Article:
This woodwork depicts Ebisu, the god of prosperity and especially associated with fishermen. Here he carries a large sea bream or red snapper symbolizing good fortune.
Ebisu is one of the seven lucky gods (shichi fukujin) of Japanese mythology; he is associated with fishermen. Though this statue is carved from wood, during the Edo period it was common for such figures to be made of rice, which was not only a source of food and a sign of a bountiful harvest, but a form of currency.
Like Daikoku, Ebisu is also associated with the kitchen and were often enshrined there together to bring fortune and prosperity to the family. A lucky god, he can be found depicted in many folk paintings, including the art of Otsu-e.
A watercolor primarily in greens, blues, black and grey depicting a landscape with rolling hills and a tower and lake in the distance. A family of weary travelers are positioned in the shaded left foreground. A herd of sheep and two donkeys rest in the sunlit fields in the mid-ground.
A landscape with hills, travelers, animals and a tower in the distance.
Print featuring a image of a small boy and a bearded man standing at right near a body of water on left. Small bush at left and trees in the distance.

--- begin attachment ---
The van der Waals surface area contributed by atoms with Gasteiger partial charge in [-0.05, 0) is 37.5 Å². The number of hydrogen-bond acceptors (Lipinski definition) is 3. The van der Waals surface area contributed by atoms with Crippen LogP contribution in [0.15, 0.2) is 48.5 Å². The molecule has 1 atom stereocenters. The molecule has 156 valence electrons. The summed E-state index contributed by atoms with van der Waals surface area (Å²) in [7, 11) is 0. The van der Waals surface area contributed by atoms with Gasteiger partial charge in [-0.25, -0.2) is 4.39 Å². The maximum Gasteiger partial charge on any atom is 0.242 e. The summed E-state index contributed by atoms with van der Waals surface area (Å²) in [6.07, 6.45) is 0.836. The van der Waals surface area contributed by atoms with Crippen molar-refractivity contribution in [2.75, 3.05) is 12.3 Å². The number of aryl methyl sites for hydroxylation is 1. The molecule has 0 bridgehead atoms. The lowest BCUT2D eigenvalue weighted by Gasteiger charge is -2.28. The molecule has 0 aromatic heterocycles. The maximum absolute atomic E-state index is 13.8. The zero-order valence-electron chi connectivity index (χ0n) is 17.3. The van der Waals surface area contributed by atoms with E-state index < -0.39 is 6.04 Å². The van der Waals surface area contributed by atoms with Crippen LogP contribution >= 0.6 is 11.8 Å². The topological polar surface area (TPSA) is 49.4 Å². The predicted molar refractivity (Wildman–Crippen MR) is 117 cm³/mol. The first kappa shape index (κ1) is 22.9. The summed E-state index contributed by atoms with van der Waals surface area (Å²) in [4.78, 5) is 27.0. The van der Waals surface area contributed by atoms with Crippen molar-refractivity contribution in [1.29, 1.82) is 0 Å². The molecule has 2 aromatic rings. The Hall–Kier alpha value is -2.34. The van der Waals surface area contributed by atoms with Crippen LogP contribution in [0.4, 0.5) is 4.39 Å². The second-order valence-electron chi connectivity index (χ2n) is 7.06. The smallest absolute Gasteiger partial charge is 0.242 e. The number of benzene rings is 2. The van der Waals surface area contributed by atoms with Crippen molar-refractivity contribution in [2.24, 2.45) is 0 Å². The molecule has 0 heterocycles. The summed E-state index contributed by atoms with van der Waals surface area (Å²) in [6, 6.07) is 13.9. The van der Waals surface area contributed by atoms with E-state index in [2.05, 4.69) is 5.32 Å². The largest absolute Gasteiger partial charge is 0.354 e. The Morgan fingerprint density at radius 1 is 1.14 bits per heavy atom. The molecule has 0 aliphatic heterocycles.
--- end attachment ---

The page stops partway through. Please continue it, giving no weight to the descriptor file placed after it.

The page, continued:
Already a prolific etcher, Emil Nolde learned the art of woodcut during his brief association with Die Brücke in the years 1906 and 1907. This work from 1906 is part of the artist’s series Märchen (Fairy Tales), made up of ten woodcuts illustrating individual scenes loosely adapted from folk legends, proverbs, and Bavarian glass painting.
In Despair we see an excellent example of Nolde’s early mastery of this print technique. He often incorporated the knots, grains, and inherent imperfections of the wood into his printed works. In this early print we see this impulse not only to make the grain visible but to incorporate it as the basis for the flowing waves of the water, the windblown clouds overhead, and the bent posture of the man at the water’s edge. Further example of his early skill is seen in the bush at the left of the composition, which the artist added using either wood plugs or putty to fill in a previously carved area. The addition creates a formal delineation between foreground and background, giving the entire work a depth it would not otherwise possess.